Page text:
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Fed Tightening = Financial Crisis?

UNEDITED!

While personal income dropped in January from December, wages and salaries increased 0.6%. Overall income soared in December due to the dividend that Microsoft paid. The year-over-year increase in wages and salaries increased 5.8% and private sector wages increased 6.3%. This was the fastest pace since the end of 2000 and significantly above the growth over the past two years. Last January, private industry wages increased by 4.5% year-over-year, while during January 2003 it was only a 1.7%. We have discussed the rapid increase in raw material prices for the past several months. Its likely that higher wages will lead to either higher prices or thinner margins. Personal spending in January was flat from December, but increased 5.7% from a year ago. Spending on durable goods increased by 3.4% with larger increases in nondurable goods spending (7.6%) and service sector spending (5.3%). The increases in nondurable goods and services were the slowest increase since last summer.

Retail sales have slowed from the pace from late 2003 and early 2004. Analysts expect retailers to report that same stores sales increased by 3% in February. This would be on top of the 6.7% gain last February. Target said its sales were running above its 4%-6% plan through the third week of the month. Wal-Mart expects to be at the high end of its range.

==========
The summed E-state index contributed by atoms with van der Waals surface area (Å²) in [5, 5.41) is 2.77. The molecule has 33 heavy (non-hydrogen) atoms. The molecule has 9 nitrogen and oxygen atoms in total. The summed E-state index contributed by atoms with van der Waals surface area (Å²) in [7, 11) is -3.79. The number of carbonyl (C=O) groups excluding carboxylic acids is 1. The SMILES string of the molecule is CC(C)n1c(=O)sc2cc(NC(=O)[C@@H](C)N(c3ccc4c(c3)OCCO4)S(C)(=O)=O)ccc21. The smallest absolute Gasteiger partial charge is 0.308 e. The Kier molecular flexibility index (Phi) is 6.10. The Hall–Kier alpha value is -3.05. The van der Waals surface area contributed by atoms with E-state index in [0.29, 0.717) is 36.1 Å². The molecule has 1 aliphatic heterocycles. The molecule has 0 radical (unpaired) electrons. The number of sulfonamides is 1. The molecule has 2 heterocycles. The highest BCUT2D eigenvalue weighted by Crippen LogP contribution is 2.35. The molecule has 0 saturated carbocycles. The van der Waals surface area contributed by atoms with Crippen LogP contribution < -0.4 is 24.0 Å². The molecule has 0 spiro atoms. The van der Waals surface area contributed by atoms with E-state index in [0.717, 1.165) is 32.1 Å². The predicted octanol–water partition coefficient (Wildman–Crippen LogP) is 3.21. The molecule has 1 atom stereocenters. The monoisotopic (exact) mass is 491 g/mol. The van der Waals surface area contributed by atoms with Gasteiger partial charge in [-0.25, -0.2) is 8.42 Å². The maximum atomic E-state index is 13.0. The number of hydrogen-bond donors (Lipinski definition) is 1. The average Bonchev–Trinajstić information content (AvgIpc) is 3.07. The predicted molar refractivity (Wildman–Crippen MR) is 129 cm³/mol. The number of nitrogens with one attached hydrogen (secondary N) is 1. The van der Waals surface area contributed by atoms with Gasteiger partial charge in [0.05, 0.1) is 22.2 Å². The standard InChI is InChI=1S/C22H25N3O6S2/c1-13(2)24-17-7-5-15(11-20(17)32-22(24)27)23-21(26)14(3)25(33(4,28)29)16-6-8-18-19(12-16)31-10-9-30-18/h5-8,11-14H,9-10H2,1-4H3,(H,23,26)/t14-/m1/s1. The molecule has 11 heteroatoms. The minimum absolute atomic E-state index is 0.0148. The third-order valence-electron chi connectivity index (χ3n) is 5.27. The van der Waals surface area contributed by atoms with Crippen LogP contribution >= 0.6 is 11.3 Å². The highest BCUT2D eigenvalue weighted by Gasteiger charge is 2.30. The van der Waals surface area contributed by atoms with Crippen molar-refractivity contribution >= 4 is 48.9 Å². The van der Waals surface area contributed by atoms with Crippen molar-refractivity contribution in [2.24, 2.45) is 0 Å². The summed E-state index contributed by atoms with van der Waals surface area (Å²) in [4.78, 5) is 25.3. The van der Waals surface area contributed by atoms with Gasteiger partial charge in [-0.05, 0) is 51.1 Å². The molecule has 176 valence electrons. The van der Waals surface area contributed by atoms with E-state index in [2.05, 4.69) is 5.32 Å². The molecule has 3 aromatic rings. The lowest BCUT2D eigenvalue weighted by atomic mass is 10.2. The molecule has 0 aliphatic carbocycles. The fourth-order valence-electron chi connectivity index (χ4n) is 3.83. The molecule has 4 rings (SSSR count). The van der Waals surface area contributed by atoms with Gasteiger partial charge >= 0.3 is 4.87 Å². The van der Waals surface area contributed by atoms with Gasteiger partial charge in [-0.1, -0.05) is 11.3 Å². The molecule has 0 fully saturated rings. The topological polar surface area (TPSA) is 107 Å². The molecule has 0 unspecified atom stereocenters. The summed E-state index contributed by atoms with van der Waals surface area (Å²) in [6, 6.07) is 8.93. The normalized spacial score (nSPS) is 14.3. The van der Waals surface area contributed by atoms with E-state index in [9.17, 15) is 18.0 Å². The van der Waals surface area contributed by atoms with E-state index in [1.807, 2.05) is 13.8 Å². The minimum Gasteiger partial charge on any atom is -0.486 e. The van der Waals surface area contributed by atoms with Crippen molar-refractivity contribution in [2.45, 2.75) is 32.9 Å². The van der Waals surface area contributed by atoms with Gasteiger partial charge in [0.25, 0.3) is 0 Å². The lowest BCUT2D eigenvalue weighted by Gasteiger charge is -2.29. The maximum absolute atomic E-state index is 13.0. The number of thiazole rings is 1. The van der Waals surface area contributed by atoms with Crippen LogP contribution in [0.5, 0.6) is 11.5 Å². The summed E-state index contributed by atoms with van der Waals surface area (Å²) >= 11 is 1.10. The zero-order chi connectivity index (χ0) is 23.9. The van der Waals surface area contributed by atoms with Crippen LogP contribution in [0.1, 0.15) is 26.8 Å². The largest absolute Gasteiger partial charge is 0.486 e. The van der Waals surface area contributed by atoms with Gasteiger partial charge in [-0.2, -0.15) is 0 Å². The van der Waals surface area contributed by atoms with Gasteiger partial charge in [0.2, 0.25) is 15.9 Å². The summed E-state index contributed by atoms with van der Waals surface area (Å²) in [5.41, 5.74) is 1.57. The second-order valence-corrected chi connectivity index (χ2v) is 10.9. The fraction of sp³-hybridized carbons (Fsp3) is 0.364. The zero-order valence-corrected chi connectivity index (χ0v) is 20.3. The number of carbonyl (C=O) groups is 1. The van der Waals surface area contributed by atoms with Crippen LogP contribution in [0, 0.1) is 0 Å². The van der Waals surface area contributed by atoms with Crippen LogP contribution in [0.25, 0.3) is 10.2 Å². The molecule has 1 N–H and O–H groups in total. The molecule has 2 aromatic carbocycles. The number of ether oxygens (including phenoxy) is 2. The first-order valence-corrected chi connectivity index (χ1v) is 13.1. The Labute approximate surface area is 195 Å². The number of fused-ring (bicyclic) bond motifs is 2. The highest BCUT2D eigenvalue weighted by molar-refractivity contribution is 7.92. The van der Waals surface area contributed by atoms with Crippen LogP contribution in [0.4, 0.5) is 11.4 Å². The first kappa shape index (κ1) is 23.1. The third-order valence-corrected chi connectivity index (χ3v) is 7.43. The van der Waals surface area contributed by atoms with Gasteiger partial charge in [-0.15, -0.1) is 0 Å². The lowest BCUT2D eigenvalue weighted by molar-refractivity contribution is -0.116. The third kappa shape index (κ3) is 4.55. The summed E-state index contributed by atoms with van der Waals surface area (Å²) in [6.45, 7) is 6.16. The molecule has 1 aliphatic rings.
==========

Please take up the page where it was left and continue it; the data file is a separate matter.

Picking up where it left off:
While retail sales have cooled over the past year, manufacturing activity rebounded. This rebound has shown signs of slowing recently. The manufacturing ISM fell 1.1 points in February to 55.3. This was the lowest it has been since September 2003. Only supplier delivery and export orders increased and backlog was flat. Even though most of the components fell, all but the two inventory indexes remained above 50. Prices paid fell 3.5 point to 65.5. The steady decline in the manufacturing ISM has started to worry economists. Economists are usually forecasting quarter-over-quarter changes in GDP and other economic measures. I use the economic data to gauge how companies might be doing and if they will be able to meet earnings expectations. This means I'm much more interested in year-over-year changes as opposed to sequential changes. The ISM surveys focus on the month-over-month sentiment from purchasing managers. Since they have indicated that each month was better than the previous month, it would seem that business conditions are much better than they were a year ago. Construction spending increased 10.6% in January from a year ago. Growth was broad-based. There was double-digit growth in: residential, lodging, commercial, health care, communications, highway, and manufacturing. This strength in construction spending is proving to boon for Caterpillar. The leading manufacturer of construction equipment announced it will raise prices by up to 5%. This increase, which follows a 3% hike in January, will take effect in late spring. Additionally much of the recent slowing could be a reflection of the lower production volumes from the US automakers.